, Trip Report: July Skiing on Timpanogos
, Trip Report: July Skiing on Timpanogos

Trip Report: July Skiing on Timpanogos

Trip Reports
September 16, 2013

By Ben White

The calendar had turned from June to July and a few of my ski buddies; Justin, Kyle, Riley, and I decided that we need to have turns twelve consecutive months. We planned to ski on the Timpanogos Glacier on Saturday, July 7th. As we set out from Salt Lake at about eight in the morning, the weather was looking quite questionable. With dark clouds over the mountains and sprinkles of rain spattering the windshield and skis on the roof as we drove south on I-15 towards Provo, there was some talk of what to do if we showed up at the trailhead and it was pouring. We arrived at the Aspen Grove trailhead to clearing skies and shouldered our packs.

, Trip Report: July Skiing on Timpanogos

From left to right, myself, Kyle, Justin and Riley ready to find some snow

The hike up the Aspen Grove trail is amazing. Following switchbacks and hopping over the river and ducking under a waterfall, it gains elevation quickly. Many people who we passed thought it was pretty wild that we would go to all the effort of hiking to ski in July. As the trail reached the ponds up high, things leveled out and a feeling of remoteness washed over me, and it appeared that the other three felt the same way. At this point, the clouds had passed and the sun was shining in full force.

, Trip Report: July Skiing on Timpanogos

Riley and Justin hiking under another waterfall

We took a break at Emerald Lake to eat our lunch with a view of North Timpanogos in the distance. North Timpanogos is where the Cold Fusion Couloir descends from. At the edge of the lake was where the glacier, which is more of a large, permanent snowfield, started.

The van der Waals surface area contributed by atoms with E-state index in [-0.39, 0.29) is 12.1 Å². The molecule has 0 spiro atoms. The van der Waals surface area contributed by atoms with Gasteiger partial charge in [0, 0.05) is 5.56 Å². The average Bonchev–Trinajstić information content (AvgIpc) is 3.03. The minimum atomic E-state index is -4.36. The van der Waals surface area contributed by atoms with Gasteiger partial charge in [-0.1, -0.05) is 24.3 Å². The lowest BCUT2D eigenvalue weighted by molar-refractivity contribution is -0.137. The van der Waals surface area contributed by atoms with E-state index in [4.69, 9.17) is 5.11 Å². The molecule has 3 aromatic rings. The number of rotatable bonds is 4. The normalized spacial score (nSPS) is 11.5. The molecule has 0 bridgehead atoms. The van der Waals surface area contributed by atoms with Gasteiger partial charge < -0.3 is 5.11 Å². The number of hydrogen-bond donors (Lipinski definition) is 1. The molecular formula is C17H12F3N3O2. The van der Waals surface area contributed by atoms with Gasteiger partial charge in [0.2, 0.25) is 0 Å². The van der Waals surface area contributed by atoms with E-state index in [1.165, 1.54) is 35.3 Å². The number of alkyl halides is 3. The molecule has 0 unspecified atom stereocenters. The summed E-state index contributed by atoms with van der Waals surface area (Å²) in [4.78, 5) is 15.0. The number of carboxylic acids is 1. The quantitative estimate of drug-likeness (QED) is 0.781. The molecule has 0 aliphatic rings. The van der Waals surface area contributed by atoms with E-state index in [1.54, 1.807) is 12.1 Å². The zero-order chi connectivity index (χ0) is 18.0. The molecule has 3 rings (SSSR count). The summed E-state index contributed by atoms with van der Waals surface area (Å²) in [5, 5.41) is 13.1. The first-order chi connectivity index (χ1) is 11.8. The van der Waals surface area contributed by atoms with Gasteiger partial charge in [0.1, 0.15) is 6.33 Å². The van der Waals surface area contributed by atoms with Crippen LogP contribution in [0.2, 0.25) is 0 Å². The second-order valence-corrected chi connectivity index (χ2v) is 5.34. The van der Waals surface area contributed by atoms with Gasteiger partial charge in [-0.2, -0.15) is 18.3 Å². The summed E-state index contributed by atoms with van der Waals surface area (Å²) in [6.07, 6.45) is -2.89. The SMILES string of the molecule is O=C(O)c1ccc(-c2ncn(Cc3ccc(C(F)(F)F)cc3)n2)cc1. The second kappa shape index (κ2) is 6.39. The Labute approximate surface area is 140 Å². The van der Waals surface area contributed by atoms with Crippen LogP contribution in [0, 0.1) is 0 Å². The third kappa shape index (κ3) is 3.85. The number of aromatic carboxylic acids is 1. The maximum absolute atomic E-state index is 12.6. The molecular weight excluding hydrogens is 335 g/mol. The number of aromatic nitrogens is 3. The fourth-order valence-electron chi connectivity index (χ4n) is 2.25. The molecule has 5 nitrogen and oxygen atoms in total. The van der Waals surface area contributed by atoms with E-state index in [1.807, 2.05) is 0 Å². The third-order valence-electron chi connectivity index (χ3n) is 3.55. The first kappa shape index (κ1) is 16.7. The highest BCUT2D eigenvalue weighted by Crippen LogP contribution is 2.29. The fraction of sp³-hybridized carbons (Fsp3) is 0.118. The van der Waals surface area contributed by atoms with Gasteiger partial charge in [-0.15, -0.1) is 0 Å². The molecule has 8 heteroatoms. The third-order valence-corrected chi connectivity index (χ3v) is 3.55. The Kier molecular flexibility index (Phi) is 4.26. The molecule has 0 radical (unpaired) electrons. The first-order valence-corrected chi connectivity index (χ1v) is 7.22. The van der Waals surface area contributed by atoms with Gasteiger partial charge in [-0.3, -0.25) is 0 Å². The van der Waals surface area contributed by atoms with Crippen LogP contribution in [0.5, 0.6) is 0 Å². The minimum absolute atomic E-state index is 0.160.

, Trip Report: July Skiing on Timpanogos

Justin hikes in his minimalist shoes up the glacier

We cruised up the snow and gained the ridge. Looking over the ridge provided a view of Provo and Utah Lake about 7000 feet below. After hanging out, eating some chips and salsa and relaxing, we clicked into our skis and began our descent. Whoops and hollers abounded, as the familiar feeling of freedom gained by sliding on snow returned. We passed a group of people who decided to stumble their way down the snow, which was pretty steep at the top, and returned to the banks of Emerald Lake.

, Trip Report: July Skiing on Timpanogos

Kyle, Riley, Justin and I atop the snowfield ready to ski

, Trip Report: July Skiing on Timpanogos

Riley skiing down

, Trip Report: July Skiing on Timpanogos

Justin shooting through the narrow spot

, Trip Report: July Skiing on Timpanogos

Kyle sprays some summer corn as he makes a turn

, Trip Report: July Skiing on Timpanogos

Justin caught this photo of myself coming down

I’m not sure whose idea it was, but we decided that after taking off our skis and boots and most of our clothes, jumping into a lake of snowmelt with a small iceberg would be a great idea. I went first, and it was predictably cold. Riley followed, with Kyle and Justin after that. The feeling of sudden immersion in icy water stopping your heart followed by panicked swimming for a whole fifteen feet is incredibly refreshing, and smiles split across our faces. After drying out a little bit, we put on our outdoor shirts and a pair of KÜHL men’s shorts and headed down the trail.

, Trip Report: July Skiing on Timpanogos

Myself, Justin, Kyle, Riley and I all jumped in and promptly froze

There’s a reason that we spent ten hours on Timpanogos, as well as why Fred Beckey considers it one of the greatest mountains in North America. The scenery is incredible and the mountain has an incredible amount to offer, with amazing lines to ski, phenomenal trails to hike or run, daunting mountaineering routes, and large cliffs to BASE jump. It has a powerful draw, and I would most certainly recommend experiencing it in some way to anybody visiting or living in the Salt Lake area.

, Trip Report: July Skiing on Timpanogos

A panorama from the top of the snowfield



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